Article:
Don't be fooled by what people say

By Paul Swift 

Effectively managing stakeholders is one of the most skilled and difficult parts of any improvement project and this subject is absolutely massive and only covered in our Master Black Belt Course however, I think it is so important, I decided to pull out some of the key aspects, hints and tips that I think you can put to use straight away. Almost always, the degree that you master this skill is the defining factor in whether any project is a success or a failure and here is the first useful thing to watch out for in your stakeholders – the different behavioural modes:

There are two types of Behavioural Mode:

  • Default – This is the one you may have to look hard to see. The Default Mode contains all deep seated beliefs and prejudices, goals and drivers of the person and basic intentions, be they good or bad. The way to assess and spot the Default Behavioural Mode, or DBM of a person is not by listening to what they say but by analysis of how they say it and the behaviour that they exhibit. Once you know what you’re looking for, you will be able to spot a person’s DBM, which is the key to knowing exactly how to deal with them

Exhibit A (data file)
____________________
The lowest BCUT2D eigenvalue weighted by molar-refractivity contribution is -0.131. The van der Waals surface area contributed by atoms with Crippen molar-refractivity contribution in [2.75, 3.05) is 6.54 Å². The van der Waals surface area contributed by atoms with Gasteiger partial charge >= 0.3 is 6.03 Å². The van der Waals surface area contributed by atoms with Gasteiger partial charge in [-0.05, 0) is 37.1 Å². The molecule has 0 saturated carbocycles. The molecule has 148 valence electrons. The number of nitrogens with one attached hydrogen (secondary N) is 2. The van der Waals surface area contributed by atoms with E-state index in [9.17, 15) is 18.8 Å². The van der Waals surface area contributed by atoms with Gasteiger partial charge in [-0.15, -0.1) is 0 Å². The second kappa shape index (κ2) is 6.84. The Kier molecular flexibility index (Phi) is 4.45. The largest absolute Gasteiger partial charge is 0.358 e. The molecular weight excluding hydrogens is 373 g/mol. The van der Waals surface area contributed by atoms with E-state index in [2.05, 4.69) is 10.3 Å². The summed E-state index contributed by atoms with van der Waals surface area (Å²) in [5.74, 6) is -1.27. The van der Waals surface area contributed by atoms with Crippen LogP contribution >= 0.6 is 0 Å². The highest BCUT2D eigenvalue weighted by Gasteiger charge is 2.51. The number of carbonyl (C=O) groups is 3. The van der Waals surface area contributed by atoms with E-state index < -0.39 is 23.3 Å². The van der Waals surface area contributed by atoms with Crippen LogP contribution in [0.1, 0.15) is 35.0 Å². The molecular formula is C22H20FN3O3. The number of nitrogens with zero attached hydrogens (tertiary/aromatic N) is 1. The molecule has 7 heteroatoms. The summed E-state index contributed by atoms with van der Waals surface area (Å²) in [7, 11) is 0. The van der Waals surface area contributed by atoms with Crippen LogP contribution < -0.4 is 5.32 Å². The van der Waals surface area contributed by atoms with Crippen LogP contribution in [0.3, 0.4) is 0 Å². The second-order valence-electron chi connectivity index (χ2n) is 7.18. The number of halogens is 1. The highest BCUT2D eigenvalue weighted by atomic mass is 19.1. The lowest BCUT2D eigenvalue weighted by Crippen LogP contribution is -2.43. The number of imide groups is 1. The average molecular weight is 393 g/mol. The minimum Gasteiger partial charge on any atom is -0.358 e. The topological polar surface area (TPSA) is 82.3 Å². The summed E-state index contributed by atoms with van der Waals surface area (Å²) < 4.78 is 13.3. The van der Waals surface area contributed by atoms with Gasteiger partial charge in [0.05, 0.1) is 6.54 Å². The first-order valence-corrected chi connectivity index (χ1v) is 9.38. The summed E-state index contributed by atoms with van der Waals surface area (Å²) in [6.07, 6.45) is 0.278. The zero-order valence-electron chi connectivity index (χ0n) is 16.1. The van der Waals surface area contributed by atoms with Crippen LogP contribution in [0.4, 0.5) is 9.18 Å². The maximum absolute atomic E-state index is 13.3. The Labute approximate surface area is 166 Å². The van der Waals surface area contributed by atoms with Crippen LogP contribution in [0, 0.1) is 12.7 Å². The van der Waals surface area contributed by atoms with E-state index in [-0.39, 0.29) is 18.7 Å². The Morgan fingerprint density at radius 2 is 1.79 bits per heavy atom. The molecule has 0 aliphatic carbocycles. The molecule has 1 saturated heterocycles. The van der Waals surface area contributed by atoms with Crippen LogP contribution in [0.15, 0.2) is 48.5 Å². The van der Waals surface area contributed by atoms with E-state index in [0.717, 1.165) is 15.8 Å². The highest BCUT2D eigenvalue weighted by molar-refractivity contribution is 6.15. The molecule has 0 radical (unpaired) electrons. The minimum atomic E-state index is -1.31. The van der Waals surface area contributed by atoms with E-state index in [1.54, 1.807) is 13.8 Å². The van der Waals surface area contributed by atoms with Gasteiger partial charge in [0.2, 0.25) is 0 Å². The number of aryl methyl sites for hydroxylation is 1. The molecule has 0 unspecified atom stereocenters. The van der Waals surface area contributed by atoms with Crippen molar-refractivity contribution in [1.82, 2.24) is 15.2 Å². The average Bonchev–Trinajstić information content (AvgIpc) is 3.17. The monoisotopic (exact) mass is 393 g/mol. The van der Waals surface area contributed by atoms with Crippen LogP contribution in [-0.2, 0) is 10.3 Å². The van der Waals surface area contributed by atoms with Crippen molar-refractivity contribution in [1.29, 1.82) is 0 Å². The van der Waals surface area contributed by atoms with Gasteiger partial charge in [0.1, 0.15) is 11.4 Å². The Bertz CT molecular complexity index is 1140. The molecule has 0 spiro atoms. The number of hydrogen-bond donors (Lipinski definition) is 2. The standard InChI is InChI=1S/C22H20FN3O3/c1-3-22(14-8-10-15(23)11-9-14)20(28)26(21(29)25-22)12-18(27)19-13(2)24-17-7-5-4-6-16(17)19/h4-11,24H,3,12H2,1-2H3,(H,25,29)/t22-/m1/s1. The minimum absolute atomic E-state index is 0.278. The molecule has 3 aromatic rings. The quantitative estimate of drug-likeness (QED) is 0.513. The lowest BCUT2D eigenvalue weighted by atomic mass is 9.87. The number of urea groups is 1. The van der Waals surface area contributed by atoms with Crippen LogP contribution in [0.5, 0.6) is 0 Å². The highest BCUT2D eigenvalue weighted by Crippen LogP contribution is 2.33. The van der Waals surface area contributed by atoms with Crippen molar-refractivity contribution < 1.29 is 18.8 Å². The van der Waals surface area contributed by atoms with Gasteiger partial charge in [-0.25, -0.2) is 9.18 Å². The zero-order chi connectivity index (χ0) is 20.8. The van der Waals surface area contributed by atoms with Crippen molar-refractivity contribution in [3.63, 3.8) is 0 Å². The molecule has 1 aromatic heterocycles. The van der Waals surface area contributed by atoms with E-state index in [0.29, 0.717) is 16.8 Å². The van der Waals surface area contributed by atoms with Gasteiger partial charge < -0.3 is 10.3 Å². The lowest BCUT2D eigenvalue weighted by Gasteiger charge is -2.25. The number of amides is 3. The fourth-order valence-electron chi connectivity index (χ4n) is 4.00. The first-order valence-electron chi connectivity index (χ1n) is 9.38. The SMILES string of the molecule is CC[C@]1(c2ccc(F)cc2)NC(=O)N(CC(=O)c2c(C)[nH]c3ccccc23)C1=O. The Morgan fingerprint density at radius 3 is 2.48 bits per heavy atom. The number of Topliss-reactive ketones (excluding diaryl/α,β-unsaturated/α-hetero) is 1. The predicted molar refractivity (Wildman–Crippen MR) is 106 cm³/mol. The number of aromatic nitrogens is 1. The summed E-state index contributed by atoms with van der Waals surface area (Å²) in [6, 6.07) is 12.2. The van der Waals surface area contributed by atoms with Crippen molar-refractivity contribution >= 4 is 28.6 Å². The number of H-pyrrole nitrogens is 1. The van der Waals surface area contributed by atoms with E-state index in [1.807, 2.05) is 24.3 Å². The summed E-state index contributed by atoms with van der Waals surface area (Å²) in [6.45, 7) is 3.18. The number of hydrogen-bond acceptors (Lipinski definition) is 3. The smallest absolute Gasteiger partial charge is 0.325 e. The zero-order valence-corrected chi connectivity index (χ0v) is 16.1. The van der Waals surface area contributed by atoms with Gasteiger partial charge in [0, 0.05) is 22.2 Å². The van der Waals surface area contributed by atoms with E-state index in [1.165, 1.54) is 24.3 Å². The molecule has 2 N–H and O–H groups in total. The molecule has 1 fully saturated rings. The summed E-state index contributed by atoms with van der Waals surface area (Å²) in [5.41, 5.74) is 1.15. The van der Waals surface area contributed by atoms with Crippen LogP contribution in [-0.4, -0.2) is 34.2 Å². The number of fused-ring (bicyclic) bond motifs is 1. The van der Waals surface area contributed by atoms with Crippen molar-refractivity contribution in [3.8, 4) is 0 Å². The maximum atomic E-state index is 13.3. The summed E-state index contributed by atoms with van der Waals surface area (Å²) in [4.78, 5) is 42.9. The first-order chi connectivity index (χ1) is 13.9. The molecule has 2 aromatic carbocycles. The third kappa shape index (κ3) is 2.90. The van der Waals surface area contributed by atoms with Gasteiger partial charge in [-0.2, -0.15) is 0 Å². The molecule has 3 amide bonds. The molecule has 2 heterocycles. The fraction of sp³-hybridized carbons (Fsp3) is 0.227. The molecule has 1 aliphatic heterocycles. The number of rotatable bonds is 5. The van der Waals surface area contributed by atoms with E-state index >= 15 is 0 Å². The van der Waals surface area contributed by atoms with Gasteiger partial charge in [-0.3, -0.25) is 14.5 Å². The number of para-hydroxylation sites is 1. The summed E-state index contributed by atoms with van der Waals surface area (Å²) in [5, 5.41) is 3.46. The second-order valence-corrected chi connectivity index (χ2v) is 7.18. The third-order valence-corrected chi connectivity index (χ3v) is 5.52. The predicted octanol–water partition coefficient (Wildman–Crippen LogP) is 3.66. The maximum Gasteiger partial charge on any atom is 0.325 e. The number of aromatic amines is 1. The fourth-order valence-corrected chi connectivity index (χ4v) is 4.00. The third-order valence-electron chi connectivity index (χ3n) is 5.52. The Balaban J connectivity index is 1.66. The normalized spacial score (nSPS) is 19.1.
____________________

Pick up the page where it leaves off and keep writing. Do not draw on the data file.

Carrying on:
• Assumed – This is the mode that the person wants you to believe is their ‘Default’ mode and quite often hides the intentions, beliefs and goals that they don’t want you to see. The old saying “Take people as you find them”, isn’t always the best to follow. Of course, some people are completely open and only ever display their default mode but you need to be able to know the difference. The Assumed Behavioural Mode, or ABM tends to be used by people adjusting to their ‘audience’ or prior to trust being firmly established. (This is the one shown to you by ‘Two faced’ people prior to stabbing you in the back!)eyes

Always remember, the eyes ARE the window to the soul.

If you enjoy reading my blogs, please take a look at my many other on-line resources,
Follow me on twitter,

I have also recently launched a new range of #lean Six Sigma on-line training courses which you can read about here,


BehaviourPaul Swifti&iImprovement and Innovation